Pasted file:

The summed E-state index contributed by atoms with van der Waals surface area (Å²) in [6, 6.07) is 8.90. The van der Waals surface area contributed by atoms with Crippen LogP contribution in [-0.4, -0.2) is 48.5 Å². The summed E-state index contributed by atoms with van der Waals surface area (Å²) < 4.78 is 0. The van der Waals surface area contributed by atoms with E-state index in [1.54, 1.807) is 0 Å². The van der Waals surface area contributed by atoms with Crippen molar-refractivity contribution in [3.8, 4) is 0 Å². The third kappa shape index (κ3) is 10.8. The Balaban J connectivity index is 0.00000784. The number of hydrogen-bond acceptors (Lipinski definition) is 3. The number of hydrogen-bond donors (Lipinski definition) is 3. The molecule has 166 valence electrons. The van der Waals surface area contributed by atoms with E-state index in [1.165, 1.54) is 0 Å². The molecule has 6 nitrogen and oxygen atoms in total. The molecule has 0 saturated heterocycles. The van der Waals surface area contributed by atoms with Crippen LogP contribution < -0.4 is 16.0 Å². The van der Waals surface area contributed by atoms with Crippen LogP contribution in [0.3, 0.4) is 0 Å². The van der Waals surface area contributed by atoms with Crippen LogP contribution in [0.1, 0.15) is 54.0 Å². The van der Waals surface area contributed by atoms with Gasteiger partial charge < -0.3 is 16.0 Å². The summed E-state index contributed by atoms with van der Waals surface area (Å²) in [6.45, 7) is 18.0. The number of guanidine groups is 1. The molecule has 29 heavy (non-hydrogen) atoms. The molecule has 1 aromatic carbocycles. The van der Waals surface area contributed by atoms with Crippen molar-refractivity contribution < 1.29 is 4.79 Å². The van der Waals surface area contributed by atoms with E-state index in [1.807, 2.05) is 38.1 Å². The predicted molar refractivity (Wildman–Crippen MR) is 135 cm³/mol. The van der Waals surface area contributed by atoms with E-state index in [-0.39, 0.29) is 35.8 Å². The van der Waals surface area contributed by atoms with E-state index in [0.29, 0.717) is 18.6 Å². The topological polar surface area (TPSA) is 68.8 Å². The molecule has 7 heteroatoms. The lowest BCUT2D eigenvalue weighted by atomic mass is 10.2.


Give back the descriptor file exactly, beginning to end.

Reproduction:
The summed E-state index contributed by atoms with van der Waals surface area (Å²) in [6, 6.07) is 8.90. The van der Waals surface area contributed by atoms with Crippen LogP contribution in [-0.4, -0.2) is 48.5 Å². The summed E-state index contributed by atoms with van der Waals surface area (Å²) < 4.78 is 0. The van der Waals surface area contributed by atoms with E-state index in [1.54, 1.807) is 0 Å². The van der Waals surface area contributed by atoms with Crippen molar-refractivity contribution in [3.8, 4) is 0 Å². The third kappa shape index (κ3) is 10.8. The Balaban J connectivity index is 0.00000784. The number of hydrogen-bond acceptors (Lipinski definition) is 3. The number of hydrogen-bond donors (Lipinski definition) is 3. The molecule has 166 valence electrons. The van der Waals surface area contributed by atoms with E-state index in [1.165, 1.54) is 0 Å². The molecule has 6 nitrogen and oxygen atoms in total. The molecule has 0 saturated heterocycles. The van der Waals surface area contributed by atoms with Crippen LogP contribution < -0.4 is 16.0 Å². The van der Waals surface area contributed by atoms with Crippen LogP contribution in [0.3, 0.4) is 0 Å². The van der Waals surface area contributed by atoms with Crippen LogP contribution in [0.1, 0.15) is 54.0 Å². The van der Waals surface area contributed by atoms with Gasteiger partial charge < -0.3 is 16.0 Å². The summed E-state index contributed by atoms with van der Waals surface area (Å²) in [6.45, 7) is 18.0. The number of guanidine groups is 1. The molecule has 29 heavy (non-hydrogen) atoms. The molecule has 1 aromatic carbocycles. The van der Waals surface area contributed by atoms with Crippen molar-refractivity contribution < 1.29 is 4.79 Å². The van der Waals surface area contributed by atoms with E-state index in [1.807, 2.05) is 38.1 Å². The predicted molar refractivity (Wildman–Crippen MR) is 135 cm³/mol. The van der Waals surface area contributed by atoms with E-state index in [-0.39, 0.29) is 35.8 Å². The van der Waals surface area contributed by atoms with E-state index in [0.29, 0.717) is 18.6 Å². The topological polar surface area (TPSA) is 68.8 Å². The molecule has 7 heteroatoms. The lowest BCUT2D eigenvalue weighted by atomic mass is 10.2.